I’ve always liked acronyms. Starting in 3rd grade with R.O.Y. G. B.I.V. and through college and work, and beyond (DNA, RNA, GPS, GNSS, MIA, ETA, AWOL…). So, when I came into recovery I took to using acronyms like a fish to water. We all know that recovery is full of them, but I remember the moment that I understood just how important they can be.
I was with my first AA sponsor, Robin. She had this little frog on the dashboard of her car. I never mentioned it because I assumed she just had a thing for frogs. Continue reading Recovery Acronyms
In the very beginning of my recovery journey, I had a very difficult time understanding what surrendering means in recovery. I only ever new it in an interpersonal context. Like when General Lee’s surrender to General Grant. Or even in a philosophical way, as in when I surrender to my desires (alcoholic, food, sexual, painful, or the like). Surrender always had a negative connotation when it was me that needed to surrender. In my mind my surrender equaled the “other side’s” victory. They were mutually exclusive.
Here I was being told just the opposite. I was told that if I surrender than I become the victor. I had an extremely difficult time wrapping my mind around that. The fact that I was still “hazy” from alcohol may have contributed to that, but long after I had dried out I was still in the mental fog and emotional blur that takes more time to clear. But even after that had lifted for the most part, I couldn’t understand how surrender could equate victory, nor how in the world I was supposed to go about achieving it. Continue reading Surrender: Can I really “give it over”?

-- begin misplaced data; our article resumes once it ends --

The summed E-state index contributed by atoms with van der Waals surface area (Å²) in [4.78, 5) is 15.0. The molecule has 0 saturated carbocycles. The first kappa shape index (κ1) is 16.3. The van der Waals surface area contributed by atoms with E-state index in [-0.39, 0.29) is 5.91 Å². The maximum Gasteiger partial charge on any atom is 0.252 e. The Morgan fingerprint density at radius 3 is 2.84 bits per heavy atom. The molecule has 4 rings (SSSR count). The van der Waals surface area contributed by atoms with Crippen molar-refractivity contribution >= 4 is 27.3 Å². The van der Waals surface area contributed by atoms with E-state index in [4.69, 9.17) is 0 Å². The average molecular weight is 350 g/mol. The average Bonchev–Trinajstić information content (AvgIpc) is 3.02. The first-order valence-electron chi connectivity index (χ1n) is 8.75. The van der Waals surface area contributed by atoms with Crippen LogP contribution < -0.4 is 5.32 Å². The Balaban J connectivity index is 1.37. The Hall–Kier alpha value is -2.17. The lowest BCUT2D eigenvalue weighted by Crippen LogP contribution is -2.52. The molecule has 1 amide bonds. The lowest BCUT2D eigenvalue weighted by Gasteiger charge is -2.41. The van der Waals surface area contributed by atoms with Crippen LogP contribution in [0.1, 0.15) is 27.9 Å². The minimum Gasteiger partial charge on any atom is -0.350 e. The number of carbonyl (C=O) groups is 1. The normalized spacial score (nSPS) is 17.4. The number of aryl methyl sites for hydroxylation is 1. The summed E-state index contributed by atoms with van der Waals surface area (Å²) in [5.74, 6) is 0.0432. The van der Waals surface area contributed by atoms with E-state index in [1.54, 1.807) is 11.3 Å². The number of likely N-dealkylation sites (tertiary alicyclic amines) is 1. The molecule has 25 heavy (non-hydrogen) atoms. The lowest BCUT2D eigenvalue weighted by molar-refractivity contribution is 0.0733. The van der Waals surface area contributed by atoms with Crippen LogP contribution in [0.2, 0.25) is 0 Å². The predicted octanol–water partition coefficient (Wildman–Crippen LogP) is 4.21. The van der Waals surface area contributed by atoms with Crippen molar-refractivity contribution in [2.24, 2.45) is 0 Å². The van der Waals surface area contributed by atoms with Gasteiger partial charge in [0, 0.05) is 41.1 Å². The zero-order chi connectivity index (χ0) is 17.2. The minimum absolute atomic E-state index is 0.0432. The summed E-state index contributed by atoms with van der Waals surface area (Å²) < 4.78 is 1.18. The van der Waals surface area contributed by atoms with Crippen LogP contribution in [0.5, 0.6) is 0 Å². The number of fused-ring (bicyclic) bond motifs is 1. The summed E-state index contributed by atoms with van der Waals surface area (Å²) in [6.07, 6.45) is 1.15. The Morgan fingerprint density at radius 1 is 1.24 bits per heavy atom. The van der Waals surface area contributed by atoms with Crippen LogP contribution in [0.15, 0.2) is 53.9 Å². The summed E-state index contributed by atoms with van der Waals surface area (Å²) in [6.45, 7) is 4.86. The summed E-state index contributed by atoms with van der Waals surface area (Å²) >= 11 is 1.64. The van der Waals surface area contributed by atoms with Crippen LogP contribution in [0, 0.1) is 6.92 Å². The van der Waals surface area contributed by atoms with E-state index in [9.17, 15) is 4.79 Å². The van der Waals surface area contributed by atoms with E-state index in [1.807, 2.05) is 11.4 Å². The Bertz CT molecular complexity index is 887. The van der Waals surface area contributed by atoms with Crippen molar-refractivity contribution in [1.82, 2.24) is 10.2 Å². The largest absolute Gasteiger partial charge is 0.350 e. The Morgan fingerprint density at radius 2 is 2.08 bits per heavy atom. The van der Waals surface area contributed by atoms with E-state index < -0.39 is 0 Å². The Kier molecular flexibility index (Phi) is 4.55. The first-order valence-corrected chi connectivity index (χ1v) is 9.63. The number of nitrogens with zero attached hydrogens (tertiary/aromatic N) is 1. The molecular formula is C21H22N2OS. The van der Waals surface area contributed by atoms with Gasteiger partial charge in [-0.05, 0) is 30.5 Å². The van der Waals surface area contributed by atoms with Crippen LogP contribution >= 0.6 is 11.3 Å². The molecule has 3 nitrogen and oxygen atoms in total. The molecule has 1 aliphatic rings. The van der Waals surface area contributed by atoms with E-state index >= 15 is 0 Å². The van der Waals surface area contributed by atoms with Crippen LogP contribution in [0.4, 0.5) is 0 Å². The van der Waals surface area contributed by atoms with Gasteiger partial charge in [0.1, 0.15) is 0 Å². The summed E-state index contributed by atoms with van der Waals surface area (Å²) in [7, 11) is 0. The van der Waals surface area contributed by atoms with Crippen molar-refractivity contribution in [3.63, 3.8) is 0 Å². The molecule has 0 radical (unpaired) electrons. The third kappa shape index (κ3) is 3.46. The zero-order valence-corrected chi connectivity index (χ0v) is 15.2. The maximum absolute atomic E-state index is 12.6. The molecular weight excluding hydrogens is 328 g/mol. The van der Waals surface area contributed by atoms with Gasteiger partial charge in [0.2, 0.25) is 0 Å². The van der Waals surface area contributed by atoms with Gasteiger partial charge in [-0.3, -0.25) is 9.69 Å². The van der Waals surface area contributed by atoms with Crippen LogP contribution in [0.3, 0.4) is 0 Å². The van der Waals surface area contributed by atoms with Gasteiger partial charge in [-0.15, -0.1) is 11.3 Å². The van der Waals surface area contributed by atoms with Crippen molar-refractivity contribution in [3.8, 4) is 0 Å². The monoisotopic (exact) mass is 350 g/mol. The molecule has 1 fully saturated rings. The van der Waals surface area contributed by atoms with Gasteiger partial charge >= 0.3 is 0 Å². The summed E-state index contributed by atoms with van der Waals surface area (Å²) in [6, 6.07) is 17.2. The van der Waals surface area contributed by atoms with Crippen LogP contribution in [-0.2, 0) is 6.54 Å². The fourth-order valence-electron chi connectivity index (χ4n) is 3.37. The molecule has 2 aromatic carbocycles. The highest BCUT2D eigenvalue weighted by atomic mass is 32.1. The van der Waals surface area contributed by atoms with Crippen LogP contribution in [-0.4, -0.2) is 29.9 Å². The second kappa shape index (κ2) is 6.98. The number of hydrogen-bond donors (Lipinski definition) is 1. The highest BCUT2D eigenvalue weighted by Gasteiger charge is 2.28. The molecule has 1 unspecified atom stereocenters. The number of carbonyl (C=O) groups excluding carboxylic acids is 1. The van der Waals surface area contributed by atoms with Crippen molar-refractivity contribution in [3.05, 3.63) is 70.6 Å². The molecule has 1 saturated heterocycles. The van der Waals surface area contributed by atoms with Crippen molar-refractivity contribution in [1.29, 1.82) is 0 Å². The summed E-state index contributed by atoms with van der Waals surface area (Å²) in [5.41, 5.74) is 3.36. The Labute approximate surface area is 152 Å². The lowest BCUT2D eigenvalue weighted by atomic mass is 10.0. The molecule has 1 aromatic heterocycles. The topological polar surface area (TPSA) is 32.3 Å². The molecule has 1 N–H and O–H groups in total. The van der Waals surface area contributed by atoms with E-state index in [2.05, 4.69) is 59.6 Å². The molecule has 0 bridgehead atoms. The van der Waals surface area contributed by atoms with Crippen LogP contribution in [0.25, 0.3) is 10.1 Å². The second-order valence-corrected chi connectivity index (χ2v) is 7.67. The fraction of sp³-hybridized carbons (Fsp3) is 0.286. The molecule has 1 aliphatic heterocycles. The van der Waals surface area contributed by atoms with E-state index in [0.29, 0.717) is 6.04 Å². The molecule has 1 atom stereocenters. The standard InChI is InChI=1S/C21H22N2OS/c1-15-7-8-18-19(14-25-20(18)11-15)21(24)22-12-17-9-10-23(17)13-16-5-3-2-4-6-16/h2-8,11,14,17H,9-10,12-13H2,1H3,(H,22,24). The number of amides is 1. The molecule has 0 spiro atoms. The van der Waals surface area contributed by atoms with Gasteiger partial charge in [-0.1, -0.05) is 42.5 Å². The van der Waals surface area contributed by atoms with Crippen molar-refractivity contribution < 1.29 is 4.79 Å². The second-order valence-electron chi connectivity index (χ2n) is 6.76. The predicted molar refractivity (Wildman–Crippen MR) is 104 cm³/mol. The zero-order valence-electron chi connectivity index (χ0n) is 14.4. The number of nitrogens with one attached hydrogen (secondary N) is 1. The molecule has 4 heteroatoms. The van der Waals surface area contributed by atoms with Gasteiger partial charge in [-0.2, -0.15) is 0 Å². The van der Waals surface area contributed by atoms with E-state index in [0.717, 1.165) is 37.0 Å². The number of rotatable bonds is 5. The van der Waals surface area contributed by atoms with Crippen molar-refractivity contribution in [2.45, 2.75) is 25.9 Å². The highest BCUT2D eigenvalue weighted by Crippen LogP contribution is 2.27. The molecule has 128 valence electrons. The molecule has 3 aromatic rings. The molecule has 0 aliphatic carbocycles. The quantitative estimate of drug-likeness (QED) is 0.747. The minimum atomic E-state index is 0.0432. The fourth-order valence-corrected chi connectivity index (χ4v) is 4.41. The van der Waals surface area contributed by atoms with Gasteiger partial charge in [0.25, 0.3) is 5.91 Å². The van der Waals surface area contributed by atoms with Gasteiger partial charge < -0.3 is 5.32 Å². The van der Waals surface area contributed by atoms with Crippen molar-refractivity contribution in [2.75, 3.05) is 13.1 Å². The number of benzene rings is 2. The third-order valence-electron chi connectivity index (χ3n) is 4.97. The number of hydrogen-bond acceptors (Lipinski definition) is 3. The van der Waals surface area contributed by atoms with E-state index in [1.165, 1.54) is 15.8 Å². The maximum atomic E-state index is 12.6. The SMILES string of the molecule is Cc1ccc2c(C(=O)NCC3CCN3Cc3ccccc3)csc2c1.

As promised, here are 2 relatively recent stories that depict my surrender and how, when I can get to that place and am able to let Him, God takes over.
The first goes back to a little over 2 years ago. It was June of 2012. I had been out of a job for about 6 months. I was falling deeper and deeper into debt. I had stopped going to school, hoping that I’d heal in therapy and get a full-time job to help me pull through financially. Each month had come and gone. I wasn’t making ends meet, to the point that I seriously did not have enough money to cover the minimums on my credit cards. If my cards were frozen I wouldn’t be able to by anything, including my meds. Continue reading To Let Go and Let God